On Aging And Its Alternative

Michael Kurth Thursday, June 22, 2017 Comments Off on On Aging And Its Alternative
On Aging And Its Alternative

Farewell To Pierre

Recently, Cathy and I went to the Golden Nugget to see Three Dog Night, a rock band that was popular back in the ‘60s and ‘70s. Most of those on stage with the band were original members, which means they are now in their mid-‘70s. That’s not unusual today; casinos across the country are booked every weekend with performers from the ‘60s and ‘70s. They may show their age, but they still put on a great performance.

I’m in my 70s now. When I was growing up, I thought people in their 60s were old; those in their 70s — they were really old; and if someone managed to reach their 80s, they were downright ancient. So it is reassuring to me to see these old rockers jumping around on stage belting out their old songs.

They say 70 is the new 50 and I think it is true. Back in 1960, the life expectancy of a male was 66 years; today it is 76, and septuagenarians are much healthier than they were five decades ago. Some well-known people my age who are still active include Donald Trump, George W. Bush, Bill and Hillary Clinton (well, Bill seems to have his good days and bad days), Mitt Romney, Arnold Schwarzenegger, Mick Jagger, Jimmy Buffet and Bob Seger.

So it was with considerable remorse that I learned that one of my buddies, Russ Bordelon, had passed away at the “young” age of 68.

I don’t remember when I first met Russ. He worked in sales for KPLC-TV for a long time, but I don’t think I knew him in that capacity. He was involved in all sorts of community activities —Big Brothers, the Women’s Shelter, Boys Village, Family & Youth, Boy Scouts, the American Heart Association, the Lake Charles Symphony, the Arts Council, Little Theater, United Way, Rotary … If it was a good cause, Russ was all in.

I think our paths just crisscrossed. But once you got to know Russ, you didn’t forget him. He was a real character.

I think the best way to sum up Russ is that he was a humorist and a ham. Every conversation with him began with a joke, usually something self-deprecating about Cajuns. (Russ was 100-percent coon-ass from Avoyelles Parish.) He loved performing on stage. He was proud of the performance he put on as Huey Long in the one-man play The Kingfish. It was a role that fit him well; he had the right accent and even looked like Louisiana’s best-known governor.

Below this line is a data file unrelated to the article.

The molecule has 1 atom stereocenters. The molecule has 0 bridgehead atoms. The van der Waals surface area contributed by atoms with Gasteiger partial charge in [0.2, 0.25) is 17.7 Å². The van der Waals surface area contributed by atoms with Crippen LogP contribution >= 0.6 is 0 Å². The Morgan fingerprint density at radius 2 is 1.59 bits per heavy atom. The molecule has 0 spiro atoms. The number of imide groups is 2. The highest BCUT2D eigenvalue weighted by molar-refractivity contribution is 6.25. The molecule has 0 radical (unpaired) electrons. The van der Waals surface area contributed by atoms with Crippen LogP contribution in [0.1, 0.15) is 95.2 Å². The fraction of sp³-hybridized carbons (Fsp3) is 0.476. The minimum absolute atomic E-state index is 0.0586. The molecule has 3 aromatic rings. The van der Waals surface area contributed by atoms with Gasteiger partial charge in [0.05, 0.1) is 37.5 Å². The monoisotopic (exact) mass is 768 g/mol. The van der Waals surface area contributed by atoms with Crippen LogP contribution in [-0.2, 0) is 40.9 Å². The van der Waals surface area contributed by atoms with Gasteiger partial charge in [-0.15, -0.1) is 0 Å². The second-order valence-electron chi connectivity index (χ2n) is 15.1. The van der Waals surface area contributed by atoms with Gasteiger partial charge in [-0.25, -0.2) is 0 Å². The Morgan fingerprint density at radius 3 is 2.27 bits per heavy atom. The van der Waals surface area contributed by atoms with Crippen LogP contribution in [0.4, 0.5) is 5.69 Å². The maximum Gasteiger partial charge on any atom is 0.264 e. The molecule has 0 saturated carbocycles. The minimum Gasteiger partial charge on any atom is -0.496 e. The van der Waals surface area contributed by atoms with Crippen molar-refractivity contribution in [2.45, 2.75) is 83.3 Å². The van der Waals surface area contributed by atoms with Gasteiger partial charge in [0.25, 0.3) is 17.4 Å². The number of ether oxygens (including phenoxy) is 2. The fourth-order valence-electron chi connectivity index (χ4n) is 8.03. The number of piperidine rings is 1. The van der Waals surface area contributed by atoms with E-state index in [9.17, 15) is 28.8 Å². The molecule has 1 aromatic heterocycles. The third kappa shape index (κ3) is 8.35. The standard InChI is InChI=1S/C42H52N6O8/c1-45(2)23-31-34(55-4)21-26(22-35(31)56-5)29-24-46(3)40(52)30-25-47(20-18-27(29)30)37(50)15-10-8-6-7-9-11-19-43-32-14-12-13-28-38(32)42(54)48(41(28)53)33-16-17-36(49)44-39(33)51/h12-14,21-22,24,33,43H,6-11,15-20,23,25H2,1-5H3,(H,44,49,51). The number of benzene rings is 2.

I got Russ up on stage once to read A Cajun Night Before Christmas for a fundraising event. Another time, I asked him to do a five-minute Cajun comedy routine. That’s when I learned that if you gave Russ a microphone, you were going to have to pry it from his hand to get it back.

Russ wrote the popular Pierre Sez column for Lagniappe for over 30 years. I also have written for Lagniappe for over 30 years, but didn’t realize Russ and I were co-columnists until about 10 years ago, because the identity of Pierre was a closely guarded secret. (Or perhaps I just didn’t ask the right person the right questions.)

When I found out, I slapped myself upside my head and exclaimed, “Duh, who else but Russ Bordelon could write that column?” It was always full of Cajun humor and gossipy inside information that only someone well-connected in the community would know.  That was Russ.

They say the only thing good about aging is that it is better than the alternative. But it is sad when you start out-living your friends, and the first thing you read in the newspaper is the obituaries.

Four years ago, on my 68th birthday, I had a heart attack. I was fortunate; Cathy and I were in New Orleans, and staying just a few blocks from the Tulane Medical Center at the time. They rushed me to the operating room and were able to open the artery to my heart and insert four stents. It was particularly scary to me because my father had died of a heart attack at the age of 47, leaving my mother to raise three young children on her own. (I was just three at the time.) When I processed out of the hospital, I got another bit of bad news: they informed me that I had diabetes. I had gained 2 pounds a year for thirty years and was now lugging around 255 pounds on my six-foot frame.

Above is a photograph of what I looked like the night of my heart attack and a photograph of what I look like now, minus my beard and 70 pounds. I’ve discovered that when you are older and you begin losing weight, people will say to you: “Oh, you’ve lost so much weight I barely recognized you. Are you feeling OK?” No, I do not have a terminal disease, and yes, I am feeling much better and I no longer test positive for diabetes.

I hate to preach to anyone about maintaining a healthy life style, because I worry that as soon as I do, I’ll get run over by a MAC truck or smushed like the coyote in the Roadrunner cartoons by a piece of space junk falling from the sky. But it is not fun to say goodbye to old friends.

P.S. Congratulations to my friend and fellow septuagenarian John DeRosier, who has lost 90 pounds and is looking great as he prepares to run for re-election as our District Attorney.

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